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08.06.2018 | Halya Coynash

Death and destruction brought to Donbas by Russian ‘humanitarian convoy’

'Humanitarian convoy' with suspected contents (from Mirko Sabich video clip)2
   

Why would armed militants prevent OSCE observers from viewing a ‘humanitarian load’ from the Russian Federation if it contained, as asserted, children’s food and rescue equipment?  Ukrainian and many western analysts have long assumed that Russia’s so-called ‘humanitarian convoys’ are carrying a much more lethal load, with this the most credible explanation for the behaviour around the seventy-fifth convoy reported by the OSCE’s Special Monitoring Mission and the US Mission to the OSCE

The OSCE Observer Mission at the Russian Checkpoints Gukovo and Donetsk issued a spot report on 24 May, stating that “a seventy-fifth Russian convoy of 16 vehicles crossed into Ukraine and returned through Donetsk Border Crossing Point”  The convoy included 10 cargo trucks, with all but two of these with the inscription “Humanitarian help from the Russian Federation”. 

Both the official RF reports and the Kremlin-backed ‘republics’ call this the seventy-seventh ‘humanitarian convoy’, meaning that two such convoys crossed into Ukraine without even the modicum of surveillance provided by the OSCE mission.

That spot report was similar to those about previous convoys, however this one coincided with apparently separate ‘humanitarian’ cargo trucks mentioned in the report for 24 May from the (separate) OSCE Special Monitoring Mission to Ukraine (SMM).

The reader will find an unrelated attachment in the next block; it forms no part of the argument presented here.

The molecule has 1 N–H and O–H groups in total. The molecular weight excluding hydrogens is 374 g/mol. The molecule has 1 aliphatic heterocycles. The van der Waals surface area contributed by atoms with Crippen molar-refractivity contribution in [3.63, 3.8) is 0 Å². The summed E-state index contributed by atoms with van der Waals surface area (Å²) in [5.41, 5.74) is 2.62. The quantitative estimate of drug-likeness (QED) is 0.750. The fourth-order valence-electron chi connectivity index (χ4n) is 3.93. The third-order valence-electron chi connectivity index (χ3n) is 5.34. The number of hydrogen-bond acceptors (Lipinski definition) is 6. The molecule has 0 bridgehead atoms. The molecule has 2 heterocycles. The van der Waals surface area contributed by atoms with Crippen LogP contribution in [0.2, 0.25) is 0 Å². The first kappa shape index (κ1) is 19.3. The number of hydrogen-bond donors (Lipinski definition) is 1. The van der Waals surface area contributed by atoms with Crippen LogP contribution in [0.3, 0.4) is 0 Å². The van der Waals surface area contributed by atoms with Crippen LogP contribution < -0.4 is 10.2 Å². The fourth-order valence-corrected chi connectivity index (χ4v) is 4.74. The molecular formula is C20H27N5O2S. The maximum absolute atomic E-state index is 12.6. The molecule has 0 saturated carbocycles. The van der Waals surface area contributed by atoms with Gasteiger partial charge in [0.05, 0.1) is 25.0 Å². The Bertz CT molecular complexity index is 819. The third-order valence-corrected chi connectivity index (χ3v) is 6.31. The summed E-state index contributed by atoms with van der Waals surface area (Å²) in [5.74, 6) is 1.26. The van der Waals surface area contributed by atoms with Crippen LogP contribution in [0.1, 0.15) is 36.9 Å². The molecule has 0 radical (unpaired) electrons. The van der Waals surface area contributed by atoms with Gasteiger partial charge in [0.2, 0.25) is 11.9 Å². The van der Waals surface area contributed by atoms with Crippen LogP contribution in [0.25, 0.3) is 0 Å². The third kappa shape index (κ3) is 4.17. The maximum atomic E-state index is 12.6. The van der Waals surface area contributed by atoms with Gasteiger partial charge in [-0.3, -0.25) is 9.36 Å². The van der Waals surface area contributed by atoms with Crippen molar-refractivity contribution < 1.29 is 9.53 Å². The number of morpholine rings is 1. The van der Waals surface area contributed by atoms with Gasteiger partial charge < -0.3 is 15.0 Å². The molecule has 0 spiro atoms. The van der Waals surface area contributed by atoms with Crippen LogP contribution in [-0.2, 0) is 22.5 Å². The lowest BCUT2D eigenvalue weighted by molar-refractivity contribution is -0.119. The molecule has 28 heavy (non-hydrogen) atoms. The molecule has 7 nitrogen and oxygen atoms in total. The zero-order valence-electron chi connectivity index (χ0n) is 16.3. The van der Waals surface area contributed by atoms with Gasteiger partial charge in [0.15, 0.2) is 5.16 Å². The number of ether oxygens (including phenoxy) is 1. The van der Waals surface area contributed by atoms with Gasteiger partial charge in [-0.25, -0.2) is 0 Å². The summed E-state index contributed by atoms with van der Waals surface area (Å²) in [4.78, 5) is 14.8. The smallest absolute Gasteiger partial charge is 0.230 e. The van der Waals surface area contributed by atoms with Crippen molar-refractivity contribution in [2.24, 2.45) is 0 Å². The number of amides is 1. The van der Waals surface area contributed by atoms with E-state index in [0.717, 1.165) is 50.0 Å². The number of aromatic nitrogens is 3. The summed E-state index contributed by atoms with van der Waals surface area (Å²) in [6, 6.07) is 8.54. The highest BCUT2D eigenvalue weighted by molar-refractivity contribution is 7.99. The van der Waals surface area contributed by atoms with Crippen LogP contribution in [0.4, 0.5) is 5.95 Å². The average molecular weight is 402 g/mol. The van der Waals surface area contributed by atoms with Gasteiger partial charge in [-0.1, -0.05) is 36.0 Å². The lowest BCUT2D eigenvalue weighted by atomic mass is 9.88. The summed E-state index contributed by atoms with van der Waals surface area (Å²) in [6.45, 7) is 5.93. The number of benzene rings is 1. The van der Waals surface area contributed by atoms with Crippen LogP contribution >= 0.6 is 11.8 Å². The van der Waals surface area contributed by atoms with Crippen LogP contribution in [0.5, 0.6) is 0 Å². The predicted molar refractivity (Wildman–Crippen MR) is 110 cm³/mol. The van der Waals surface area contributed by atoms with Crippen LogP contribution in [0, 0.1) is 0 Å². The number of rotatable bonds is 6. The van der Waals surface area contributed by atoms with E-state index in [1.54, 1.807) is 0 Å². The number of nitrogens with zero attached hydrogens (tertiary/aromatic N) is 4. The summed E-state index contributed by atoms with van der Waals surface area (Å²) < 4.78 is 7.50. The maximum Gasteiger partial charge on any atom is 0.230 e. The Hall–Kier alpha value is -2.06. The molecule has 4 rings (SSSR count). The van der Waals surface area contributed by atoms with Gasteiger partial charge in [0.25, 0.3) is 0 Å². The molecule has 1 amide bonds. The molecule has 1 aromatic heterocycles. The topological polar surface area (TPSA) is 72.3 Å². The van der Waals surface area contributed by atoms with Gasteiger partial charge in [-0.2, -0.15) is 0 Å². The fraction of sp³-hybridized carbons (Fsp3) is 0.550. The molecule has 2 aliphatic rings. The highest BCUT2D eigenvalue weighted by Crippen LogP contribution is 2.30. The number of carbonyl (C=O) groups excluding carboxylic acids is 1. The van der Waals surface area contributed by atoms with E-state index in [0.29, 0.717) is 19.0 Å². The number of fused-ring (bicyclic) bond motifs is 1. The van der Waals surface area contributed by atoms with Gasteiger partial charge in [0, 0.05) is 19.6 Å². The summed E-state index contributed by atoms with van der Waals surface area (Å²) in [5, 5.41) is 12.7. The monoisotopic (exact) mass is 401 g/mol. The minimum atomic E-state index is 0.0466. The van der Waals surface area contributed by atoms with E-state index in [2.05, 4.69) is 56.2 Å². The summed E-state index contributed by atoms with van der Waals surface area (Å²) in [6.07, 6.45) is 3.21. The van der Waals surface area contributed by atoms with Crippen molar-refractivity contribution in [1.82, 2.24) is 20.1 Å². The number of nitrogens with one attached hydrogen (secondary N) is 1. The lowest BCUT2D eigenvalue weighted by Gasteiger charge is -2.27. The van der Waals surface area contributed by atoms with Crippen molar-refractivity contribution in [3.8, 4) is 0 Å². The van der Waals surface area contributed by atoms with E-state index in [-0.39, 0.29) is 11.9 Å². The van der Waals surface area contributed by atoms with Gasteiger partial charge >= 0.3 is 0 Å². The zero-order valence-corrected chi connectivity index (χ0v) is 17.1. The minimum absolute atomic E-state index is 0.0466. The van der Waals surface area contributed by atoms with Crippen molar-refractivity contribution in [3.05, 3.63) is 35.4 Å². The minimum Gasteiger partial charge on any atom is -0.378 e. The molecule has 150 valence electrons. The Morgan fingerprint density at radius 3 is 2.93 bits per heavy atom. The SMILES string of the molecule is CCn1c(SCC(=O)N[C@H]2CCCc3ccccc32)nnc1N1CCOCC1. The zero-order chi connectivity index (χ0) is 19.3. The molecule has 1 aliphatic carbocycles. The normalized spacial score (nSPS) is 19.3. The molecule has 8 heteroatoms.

The SMM reports visiting two border areas not under government control.  At the border crossings near Sievernyi and near Izvaryne, men in military-type clothing told the SMM to move away.  While near Izvaryne, SMM saw 11 white covered cargo trucks (all with Russian Federation licence plates), seven of which were labelled “Humanitarian Aid from the Russian Federation” (in Russian). 

They also reported seeing “a convoy of cargo trucks from the Russian Federation.  Of five cargo trucks in a compound in Luhansk, one was labelled “Humanitarian Aid from the Russian Federation,” the other trucks were not labelled. The SMM saw three armed men in military-type clothing standing around the perimeter of the compound. At the entrance of the compound, an armed man in military-type clothing told the SMM that it could not enter* and that none of the people traveling with the convoy could speak to the SMM without permission from the armed formations in Luhansk. Later the same day, the SMM observed a convoy of 11 white covered cargo trucks exiting Ukraine at the border crossing point in Izvaryne (52km south-east of Luhansk)”.

There would be no reason to so heavily guard and deny access to ‘children’s food items” or, indeed, any humanitarian freight.  It is also unclear what this convoy was if the other one – where 16 entered Ukrainian territory, and 16 left, is that widely reported on Russian state-controlled television.

On 31 May Charge d’Affaires Harry Kamian from the US Mission to OSCE pointed out that they “have no idea what is actually inside these supposed humanitarian aid convoys, because the Russian Federation will not let the Observer Mission or the SMM inspect them or watch them unload. We do know, however, that these so-called aid trucks did not unload at any hospital, school, NGO, or UN warehouse. Rather, they were unloaded at a compound the SMM reported as used by Russia-led forces. Armed men in military uniforms guarded its perimeter and prevented the SMM monitors from seeing the cargo or speaking with anyone on site”.